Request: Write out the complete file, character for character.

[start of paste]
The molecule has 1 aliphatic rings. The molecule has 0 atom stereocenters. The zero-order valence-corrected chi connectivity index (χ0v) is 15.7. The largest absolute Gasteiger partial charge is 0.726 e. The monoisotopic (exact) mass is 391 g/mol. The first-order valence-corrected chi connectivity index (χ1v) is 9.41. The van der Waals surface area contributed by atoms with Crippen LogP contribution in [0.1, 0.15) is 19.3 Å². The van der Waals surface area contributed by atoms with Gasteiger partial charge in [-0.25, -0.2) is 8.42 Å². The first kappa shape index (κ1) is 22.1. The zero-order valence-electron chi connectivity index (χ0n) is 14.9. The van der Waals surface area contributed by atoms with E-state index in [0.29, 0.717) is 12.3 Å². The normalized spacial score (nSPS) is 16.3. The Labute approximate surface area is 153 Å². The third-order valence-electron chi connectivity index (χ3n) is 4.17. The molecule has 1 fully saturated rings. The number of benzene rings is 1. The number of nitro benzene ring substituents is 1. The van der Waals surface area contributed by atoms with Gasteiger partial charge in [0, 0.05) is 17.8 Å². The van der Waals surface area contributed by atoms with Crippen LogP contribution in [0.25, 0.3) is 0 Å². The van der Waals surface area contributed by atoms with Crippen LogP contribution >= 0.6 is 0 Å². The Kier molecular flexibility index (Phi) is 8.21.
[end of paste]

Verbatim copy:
The molecule has 1 aliphatic rings. The molecule has 0 atom stereocenters. The zero-order valence-corrected chi connectivity index (χ0v) is 15.7. The largest absolute Gasteiger partial charge is 0.726 e. The monoisotopic (exact) mass is 391 g/mol. The first-order valence-corrected chi connectivity index (χ1v) is 9.41. The van der Waals surface area contributed by atoms with Crippen LogP contribution in [0.1, 0.15) is 19.3 Å². The van der Waals surface area contributed by atoms with Gasteiger partial charge in [-0.25, -0.2) is 8.42 Å². The first kappa shape index (κ1) is 22.1. The zero-order valence-electron chi connectivity index (χ0n) is 14.9. The van der Waals surface area contributed by atoms with E-state index in [0.29, 0.717) is 12.3 Å². The normalized spacial score (nSPS) is 16.3. The Labute approximate surface area is 153 Å². The third-order valence-electron chi connectivity index (χ3n) is 4.17. The molecule has 1 fully saturated rings. The number of benzene rings is 1. The number of nitro benzene ring substituents is 1. The van der Waals surface area contributed by atoms with Gasteiger partial charge in [0, 0.05) is 17.8 Å². The van der Waals surface area contributed by atoms with Crippen LogP contribution in [0.25, 0.3) is 0 Å². The van der Waals surface area contributed by atoms with Crippen LogP contribution >= 0.6 is 0 Å². The Kier molecular flexibility index (Phi) is 8.21.